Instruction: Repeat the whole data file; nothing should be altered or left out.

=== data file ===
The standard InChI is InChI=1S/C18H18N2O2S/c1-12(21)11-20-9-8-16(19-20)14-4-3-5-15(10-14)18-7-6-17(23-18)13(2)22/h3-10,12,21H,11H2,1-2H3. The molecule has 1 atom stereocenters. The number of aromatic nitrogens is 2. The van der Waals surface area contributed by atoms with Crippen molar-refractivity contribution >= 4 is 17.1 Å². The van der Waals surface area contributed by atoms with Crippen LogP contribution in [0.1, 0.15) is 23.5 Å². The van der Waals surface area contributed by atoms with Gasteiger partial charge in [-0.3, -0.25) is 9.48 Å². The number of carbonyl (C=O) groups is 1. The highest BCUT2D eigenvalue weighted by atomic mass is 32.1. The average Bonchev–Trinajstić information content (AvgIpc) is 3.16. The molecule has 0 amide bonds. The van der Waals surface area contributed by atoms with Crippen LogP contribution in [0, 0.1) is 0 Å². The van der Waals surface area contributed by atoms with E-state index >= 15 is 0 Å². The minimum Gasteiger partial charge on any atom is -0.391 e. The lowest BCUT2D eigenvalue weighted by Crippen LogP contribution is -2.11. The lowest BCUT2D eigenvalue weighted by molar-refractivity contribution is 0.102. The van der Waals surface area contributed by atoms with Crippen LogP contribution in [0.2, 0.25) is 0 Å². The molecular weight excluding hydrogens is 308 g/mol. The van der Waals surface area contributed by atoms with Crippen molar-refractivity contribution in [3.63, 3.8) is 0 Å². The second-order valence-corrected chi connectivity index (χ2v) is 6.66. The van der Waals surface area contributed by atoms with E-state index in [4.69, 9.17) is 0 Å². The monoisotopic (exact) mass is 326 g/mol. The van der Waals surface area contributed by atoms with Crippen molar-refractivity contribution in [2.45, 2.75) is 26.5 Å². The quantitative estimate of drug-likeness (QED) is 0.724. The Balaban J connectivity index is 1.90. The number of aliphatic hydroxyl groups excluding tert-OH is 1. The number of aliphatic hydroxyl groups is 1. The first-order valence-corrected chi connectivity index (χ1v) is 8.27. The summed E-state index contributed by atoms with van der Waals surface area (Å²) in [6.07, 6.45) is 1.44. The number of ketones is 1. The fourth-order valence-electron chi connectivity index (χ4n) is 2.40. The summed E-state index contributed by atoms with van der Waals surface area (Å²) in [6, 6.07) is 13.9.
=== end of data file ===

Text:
The standard InChI is InChI=1S/C18H18N2O2S/c1-12(21)11-20-9-8-16(19-20)14-4-3-5-15(10-14)18-7-6-17(23-18)13(2)22/h3-10,12,21H,11H2,1-2H3. The molecule has 1 atom stereocenters. The number of aromatic nitrogens is 2. The van der Waals surface area contributed by atoms with Crippen molar-refractivity contribution >= 4 is 17.1 Å². The van der Waals surface area contributed by atoms with Crippen LogP contribution in [0.1, 0.15) is 23.5 Å². The van der Waals surface area contributed by atoms with Gasteiger partial charge in [-0.3, -0.25) is 9.48 Å². The number of carbonyl (C=O) groups is 1. The highest BCUT2D eigenvalue weighted by atomic mass is 32.1. The average Bonchev–Trinajstić information content (AvgIpc) is 3.16. The molecule has 0 amide bonds. The van der Waals surface area contributed by atoms with Crippen LogP contribution in [0, 0.1) is 0 Å². The van der Waals surface area contributed by atoms with E-state index >= 15 is 0 Å². The minimum Gasteiger partial charge on any atom is -0.391 e. The lowest BCUT2D eigenvalue weighted by Crippen LogP contribution is -2.11. The lowest BCUT2D eigenvalue weighted by molar-refractivity contribution is 0.102. The van der Waals surface area contributed by atoms with Crippen LogP contribution in [0.2, 0.25) is 0 Å². The molecular weight excluding hydrogens is 308 g/mol. The van der Waals surface area contributed by atoms with Crippen molar-refractivity contribution in [3.63, 3.8) is 0 Å². The second-order valence-corrected chi connectivity index (χ2v) is 6.66. The van der Waals surface area contributed by atoms with E-state index in [4.69, 9.17) is 0 Å². The monoisotopic (exact) mass is 326 g/mol. The van der Waals surface area contributed by atoms with Crippen molar-refractivity contribution in [2.45, 2.75) is 26.5 Å². The quantitative estimate of drug-likeness (QED) is 0.724. The Balaban J connectivity index is 1.90. The number of aliphatic hydroxyl groups excluding tert-OH is 1. The number of aliphatic hydroxyl groups is 1. The first-order valence-corrected chi connectivity index (χ1v) is 8.27. The summed E-state index contributed by atoms with van der Waals surface area (Å²) in [6.07, 6.45) is 1.44. The number of ketones is 1. The fourth-order valence-electron chi connectivity index (χ4n) is 2.40. The summed E-state index contributed by atoms with van der Waals surface area (Å²) in [6, 6.07) is 13.9.